However, stock markets have remained very volatile and the much-vaunted transfer of economic and political power is yet to come to pass. Brazil’s economy is set to shrink 3 per cent this year, according to the latest International Monetary Fund forecasts, while Russia — grappling with a collapse in resources prices and the effects of international sanctions — should contract by 3.8 per cent.
Meanwhile, although China is still reporting strong figures, many doubt the data, wondering how an economy that has experienced near-20 per cent falls in import volumes for the past couple of months can really be growing at an annual rate of about 7 per cent. India remains a relative safe haven, on course to match last year’s 7.3 per cent growth.
“Over the last decade emerging-market investing has evolved from being tactical and opportunistic to being a strategic part of most asset allocations,” said Andrew Williams, a spokesperson for Goldman.
“We continue to recommend that our clients have exposure to emerging markets across asset classes as part of their strategic asset allocation.”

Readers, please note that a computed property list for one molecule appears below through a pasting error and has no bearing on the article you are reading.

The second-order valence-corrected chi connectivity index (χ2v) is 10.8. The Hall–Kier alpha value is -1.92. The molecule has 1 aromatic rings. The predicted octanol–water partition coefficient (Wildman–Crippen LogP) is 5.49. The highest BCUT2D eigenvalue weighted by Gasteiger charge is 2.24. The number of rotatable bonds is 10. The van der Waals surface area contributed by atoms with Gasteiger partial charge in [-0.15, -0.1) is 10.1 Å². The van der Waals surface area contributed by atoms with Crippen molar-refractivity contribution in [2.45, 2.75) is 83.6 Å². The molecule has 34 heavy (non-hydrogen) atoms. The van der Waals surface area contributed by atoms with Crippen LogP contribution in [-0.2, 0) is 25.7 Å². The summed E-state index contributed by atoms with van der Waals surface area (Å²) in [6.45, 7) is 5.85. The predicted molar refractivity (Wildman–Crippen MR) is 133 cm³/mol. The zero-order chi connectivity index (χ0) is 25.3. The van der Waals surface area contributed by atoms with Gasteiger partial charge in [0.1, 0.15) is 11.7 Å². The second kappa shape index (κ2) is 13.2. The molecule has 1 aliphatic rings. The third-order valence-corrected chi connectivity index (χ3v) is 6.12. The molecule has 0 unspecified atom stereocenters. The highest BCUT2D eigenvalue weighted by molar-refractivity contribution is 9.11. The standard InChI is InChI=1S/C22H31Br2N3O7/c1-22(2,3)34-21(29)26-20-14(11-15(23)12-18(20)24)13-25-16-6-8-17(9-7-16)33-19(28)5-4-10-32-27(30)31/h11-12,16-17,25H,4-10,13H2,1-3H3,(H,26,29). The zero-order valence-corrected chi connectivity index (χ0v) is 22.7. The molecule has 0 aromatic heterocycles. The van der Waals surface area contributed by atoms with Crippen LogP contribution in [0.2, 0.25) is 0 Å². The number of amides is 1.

The Bric group of countries — which became five in 2010 with the addition of South Africa — remains determined to impose itself as a distinct geopolitical force. In 2012, at the fourth Brics summit in India, the group unveiled plans to set up a development bank to rival the American and European-denominated World Bank and IMF, and last year, in Brazil, advanced the idea of a reserve fund to ease balance-of-payments pressures.
But in a paper published last month, entitled “Do the Brics still matter?”, academics from the Center for Strategic & International Studies argued that members’ “conflicting interests” and “indisputable political, social and cultural differences” would likely keep the bloc from translating its economic heft into collective political power on the global stage.
“The grouping remains primarily rhetorical, not concrete,” wrote Carl Meacham, director of the Americas programme at the Washington, DC-based research institution. “And the lack of tangible achievements bodes ill for the group’s long-term survival.”